Uber is expanding its electric car plans in London to tackle air pollution, with more Nissan Leafs and a network of chargers

 
Lynsey Barber
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More Nissan Leaf Uber's will hit the road (Source: Uber)

Uber is expanding its fleet of electric vehicles in London in a bid to tackle air pollution in the capital.

Another 100 Nissan Leafs will join the 50 already on the road since last summer, while the transport startup will create a network of charging points across the city.

Initial analysis of the electric car trial found that more than 35,000 rides were taken using the eco-friendly cars. Compared with the familiar Toyota Prius hybrid used by many drivers, it saved more than half a metric tonne of nitrogen oxide and 22 metric tonnes of carbon dioxide.

The study by the Energy Saving Trust found that a lack of rapid charging in London was holding back drivers.

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“Our vision is for mass adoption of fully electric cars as private hire vehicles but there are some really big challenges we need to overcome," said Uber UK regional manager Jo Bertram.

"Charging cars can be costly for drivers and there’s a serious lack of rapid charging points in central London."

Energy saving Trust group director of transport, Andrew Benfield, said: The study shows that, in the main, electric vehicles are popular with both drivers and passengers."

“We also found that drivers want to see more rapid-charging options in London, as well as residential charging infrastructure to be able to re-charge overnight at or near home – the most convenient and cost-effective way of running an electric vehicle," he said, adding that there is potential for mincabs in the capital to become electric to help improve air quality.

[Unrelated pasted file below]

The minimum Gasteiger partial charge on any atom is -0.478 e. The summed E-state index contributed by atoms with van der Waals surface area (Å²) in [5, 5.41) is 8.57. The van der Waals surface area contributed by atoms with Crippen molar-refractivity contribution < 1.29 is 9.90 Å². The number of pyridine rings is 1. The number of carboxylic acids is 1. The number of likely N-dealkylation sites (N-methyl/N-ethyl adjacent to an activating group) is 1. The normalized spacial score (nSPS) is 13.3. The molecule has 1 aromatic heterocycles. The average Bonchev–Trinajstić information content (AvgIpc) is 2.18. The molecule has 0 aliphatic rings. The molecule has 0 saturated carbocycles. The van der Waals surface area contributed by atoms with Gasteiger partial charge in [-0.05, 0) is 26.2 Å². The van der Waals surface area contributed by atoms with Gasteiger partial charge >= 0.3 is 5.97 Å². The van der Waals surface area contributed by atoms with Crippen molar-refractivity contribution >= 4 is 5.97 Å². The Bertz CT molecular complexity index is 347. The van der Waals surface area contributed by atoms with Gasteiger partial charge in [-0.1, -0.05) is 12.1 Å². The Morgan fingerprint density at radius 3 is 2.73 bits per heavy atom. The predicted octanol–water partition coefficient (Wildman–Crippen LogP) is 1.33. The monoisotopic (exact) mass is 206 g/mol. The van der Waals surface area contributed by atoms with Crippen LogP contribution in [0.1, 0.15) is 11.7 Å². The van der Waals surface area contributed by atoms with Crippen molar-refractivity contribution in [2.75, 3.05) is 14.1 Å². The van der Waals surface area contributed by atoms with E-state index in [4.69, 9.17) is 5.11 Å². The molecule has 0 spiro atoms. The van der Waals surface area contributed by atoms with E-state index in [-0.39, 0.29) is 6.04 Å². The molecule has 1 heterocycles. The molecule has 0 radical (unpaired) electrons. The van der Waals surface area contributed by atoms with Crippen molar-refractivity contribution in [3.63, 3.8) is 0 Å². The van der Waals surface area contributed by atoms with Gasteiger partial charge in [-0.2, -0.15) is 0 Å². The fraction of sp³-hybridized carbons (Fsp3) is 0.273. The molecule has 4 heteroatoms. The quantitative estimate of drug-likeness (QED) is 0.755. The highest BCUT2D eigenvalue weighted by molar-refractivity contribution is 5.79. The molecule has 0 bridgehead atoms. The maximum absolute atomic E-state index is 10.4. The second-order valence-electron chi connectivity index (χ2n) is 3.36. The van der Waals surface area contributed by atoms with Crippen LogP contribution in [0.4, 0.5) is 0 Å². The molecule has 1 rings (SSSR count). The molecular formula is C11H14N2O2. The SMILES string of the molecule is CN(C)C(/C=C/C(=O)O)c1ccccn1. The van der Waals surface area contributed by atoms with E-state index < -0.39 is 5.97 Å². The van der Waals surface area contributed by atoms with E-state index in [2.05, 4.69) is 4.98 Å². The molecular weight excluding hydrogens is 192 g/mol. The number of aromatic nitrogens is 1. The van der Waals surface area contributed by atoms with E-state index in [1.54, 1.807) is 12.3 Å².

Critics of the company have cited the increasing number of Uber drivers on the city's roads as a contributor to rising pollution in the capital.

London mayor Sadiq Khan has promised to tackle the problem. He has promised millions of pounds to tackle air quality in the capital and will soon release a transport strategy which is expected to outline further action.

Data from Transport for London shows diesel cars account for 11 per cent of London’s emission problem, while taxis and petrol cars contribute seven per cent and three per cent respectively. But it's buses and heavy lorries which contribute the most combined - 20 per cent.

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Black cabs running on diesel will start to be phased out from 2018 and from 2020 all minicabs must be low emissions. City of London authorities have called on the mayor to ban diesel private hire vehicles (PHVs) such as Uber and Addison Lee, from the capital's streets.

The billion dollar valued company, which has recently come under pressure on several fronts, is also planning to expand its food delivery business UberEats to 40 more towns and cities across the UK by the end of the year as it takes on UK startup Deliveroo and fellow challenger Amazon Restaurants.

Uber has been hit by a string of high-profile troubles in recent weeks. Boss Travis Kalanick will hire an operating chief to keep the business in line after claims of workplace sexual harassment and a toxic culture. It is also facing a lawsuit from Google over claims that a startup it acquired, Otto, stole trade secrets and infringed patents.

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